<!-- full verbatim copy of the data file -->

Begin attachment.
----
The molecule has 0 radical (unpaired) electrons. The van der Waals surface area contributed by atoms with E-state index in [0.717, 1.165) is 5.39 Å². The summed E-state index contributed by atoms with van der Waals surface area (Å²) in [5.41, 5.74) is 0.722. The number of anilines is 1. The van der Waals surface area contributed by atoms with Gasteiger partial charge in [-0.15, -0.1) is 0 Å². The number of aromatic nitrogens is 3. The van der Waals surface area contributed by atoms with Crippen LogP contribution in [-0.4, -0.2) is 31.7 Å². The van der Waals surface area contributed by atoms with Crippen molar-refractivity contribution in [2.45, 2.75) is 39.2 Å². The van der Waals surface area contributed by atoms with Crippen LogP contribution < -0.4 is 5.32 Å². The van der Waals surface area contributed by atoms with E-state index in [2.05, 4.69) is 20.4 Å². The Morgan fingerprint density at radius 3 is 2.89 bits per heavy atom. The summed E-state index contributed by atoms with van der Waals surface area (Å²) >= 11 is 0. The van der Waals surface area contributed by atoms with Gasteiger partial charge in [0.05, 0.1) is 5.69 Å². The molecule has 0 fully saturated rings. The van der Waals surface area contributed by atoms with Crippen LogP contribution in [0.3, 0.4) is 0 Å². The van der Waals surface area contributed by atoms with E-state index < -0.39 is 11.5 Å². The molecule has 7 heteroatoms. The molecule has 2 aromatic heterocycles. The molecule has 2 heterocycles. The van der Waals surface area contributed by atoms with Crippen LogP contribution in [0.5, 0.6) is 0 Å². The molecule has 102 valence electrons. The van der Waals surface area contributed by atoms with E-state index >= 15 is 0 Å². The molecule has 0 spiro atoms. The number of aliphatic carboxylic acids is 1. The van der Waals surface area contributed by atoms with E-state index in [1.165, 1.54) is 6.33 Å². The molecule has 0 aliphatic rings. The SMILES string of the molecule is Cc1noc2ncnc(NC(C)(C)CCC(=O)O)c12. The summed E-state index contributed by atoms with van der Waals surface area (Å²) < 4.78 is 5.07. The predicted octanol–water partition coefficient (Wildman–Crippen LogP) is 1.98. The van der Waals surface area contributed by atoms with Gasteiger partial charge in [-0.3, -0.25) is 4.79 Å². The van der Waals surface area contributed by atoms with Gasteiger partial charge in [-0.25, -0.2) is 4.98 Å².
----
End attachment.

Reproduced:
The molecule has 0 radical (unpaired) electrons. The van der Waals surface area contributed by atoms with E-state index in [0.717, 1.165) is 5.39 Å². The summed E-state index contributed by atoms with van der Waals surface area (Å²) in [5.41, 5.74) is 0.722. The number of anilines is 1. The van der Waals surface area contributed by atoms with Gasteiger partial charge in [-0.15, -0.1) is 0 Å². The number of aromatic nitrogens is 3. The van der Waals surface area contributed by atoms with Crippen LogP contribution in [-0.4, -0.2) is 31.7 Å². The van der Waals surface area contributed by atoms with Crippen molar-refractivity contribution in [2.45, 2.75) is 39.2 Å². The van der Waals surface area contributed by atoms with Crippen LogP contribution < -0.4 is 5.32 Å². The van der Waals surface area contributed by atoms with E-state index in [2.05, 4.69) is 20.4 Å². The Morgan fingerprint density at radius 3 is 2.89 bits per heavy atom. The summed E-state index contributed by atoms with van der Waals surface area (Å²) >= 11 is 0. The van der Waals surface area contributed by atoms with Gasteiger partial charge in [0.05, 0.1) is 5.69 Å². The molecule has 0 fully saturated rings. The van der Waals surface area contributed by atoms with Crippen LogP contribution in [0.3, 0.4) is 0 Å². The van der Waals surface area contributed by atoms with E-state index < -0.39 is 11.5 Å². The molecule has 7 heteroatoms. The molecule has 2 aromatic heterocycles. The molecule has 2 heterocycles. The van der Waals surface area contributed by atoms with Crippen LogP contribution in [0.5, 0.6) is 0 Å². The molecule has 102 valence electrons. The van der Waals surface area contributed by atoms with E-state index >= 15 is 0 Å². The molecule has 0 spiro atoms. The number of aliphatic carboxylic acids is 1. The van der Waals surface area contributed by atoms with E-state index in [1.165, 1.54) is 6.33 Å². The molecule has 0 aliphatic rings. The SMILES string of the molecule is Cc1noc2ncnc(NC(C)(C)CCC(=O)O)c12. The summed E-state index contributed by atoms with van der Waals surface area (Å²) < 4.78 is 5.07. The predicted octanol–water partition coefficient (Wildman–Crippen LogP) is 1.98. The van der Waals surface area contributed by atoms with Gasteiger partial charge in [-0.3, -0.25) is 4.79 Å². The van der Waals surface area contributed by atoms with Gasteiger partial charge in [-0.25, -0.2) is 4.98 Å².